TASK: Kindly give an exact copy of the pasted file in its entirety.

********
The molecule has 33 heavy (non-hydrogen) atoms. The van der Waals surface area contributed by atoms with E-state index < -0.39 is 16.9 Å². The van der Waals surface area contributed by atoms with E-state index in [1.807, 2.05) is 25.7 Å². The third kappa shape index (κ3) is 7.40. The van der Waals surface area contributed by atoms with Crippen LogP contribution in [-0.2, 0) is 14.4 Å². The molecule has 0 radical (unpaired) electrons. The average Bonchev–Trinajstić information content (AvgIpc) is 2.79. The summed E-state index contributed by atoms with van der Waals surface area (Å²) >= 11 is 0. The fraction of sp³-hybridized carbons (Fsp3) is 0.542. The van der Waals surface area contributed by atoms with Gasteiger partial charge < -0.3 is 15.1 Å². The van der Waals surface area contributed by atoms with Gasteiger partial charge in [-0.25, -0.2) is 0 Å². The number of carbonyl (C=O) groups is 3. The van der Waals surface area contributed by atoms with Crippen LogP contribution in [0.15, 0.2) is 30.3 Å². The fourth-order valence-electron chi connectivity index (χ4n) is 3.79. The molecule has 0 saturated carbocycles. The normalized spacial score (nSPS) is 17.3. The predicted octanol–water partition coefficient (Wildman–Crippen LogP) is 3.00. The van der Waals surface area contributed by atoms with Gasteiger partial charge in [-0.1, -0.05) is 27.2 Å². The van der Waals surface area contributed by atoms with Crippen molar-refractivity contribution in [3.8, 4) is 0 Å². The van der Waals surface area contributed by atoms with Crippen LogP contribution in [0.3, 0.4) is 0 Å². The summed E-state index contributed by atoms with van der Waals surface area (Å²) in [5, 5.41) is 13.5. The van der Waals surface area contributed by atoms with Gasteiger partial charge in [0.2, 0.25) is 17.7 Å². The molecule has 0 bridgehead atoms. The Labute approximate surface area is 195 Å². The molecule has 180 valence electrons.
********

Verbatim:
The molecule has 33 heavy (non-hydrogen) atoms. The van der Waals surface area contributed by atoms with E-state index < -0.39 is 16.9 Å². The van der Waals surface area contributed by atoms with E-state index in [1.807, 2.05) is 25.7 Å². The third kappa shape index (κ3) is 7.40. The van der Waals surface area contributed by atoms with Crippen LogP contribution in [-0.2, 0) is 14.4 Å². The molecule has 0 radical (unpaired) electrons. The average Bonchev–Trinajstić information content (AvgIpc) is 2.79. The summed E-state index contributed by atoms with van der Waals surface area (Å²) >= 11 is 0. The fraction of sp³-hybridized carbons (Fsp3) is 0.542. The van der Waals surface area contributed by atoms with Gasteiger partial charge < -0.3 is 15.1 Å². The van der Waals surface area contributed by atoms with Gasteiger partial charge in [-0.25, -0.2) is 0 Å². The number of carbonyl (C=O) groups is 3. The van der Waals surface area contributed by atoms with Crippen LogP contribution in [0.15, 0.2) is 30.3 Å². The fourth-order valence-electron chi connectivity index (χ4n) is 3.79. The molecule has 0 saturated carbocycles. The normalized spacial score (nSPS) is 17.3. The predicted octanol–water partition coefficient (Wildman–Crippen LogP) is 3.00. The van der Waals surface area contributed by atoms with Gasteiger partial charge in [-0.1, -0.05) is 27.2 Å². The van der Waals surface area contributed by atoms with Crippen molar-refractivity contribution in [3.8, 4) is 0 Å². The van der Waals surface area contributed by atoms with Crippen LogP contribution in [0.3, 0.4) is 0 Å². The summed E-state index contributed by atoms with van der Waals surface area (Å²) in [5, 5.41) is 13.5. The van der Waals surface area contributed by atoms with Gasteiger partial charge in [0.2, 0.25) is 17.7 Å². The molecule has 0 bridgehead atoms. The Labute approximate surface area is 195 Å². The molecule has 180 valence electrons.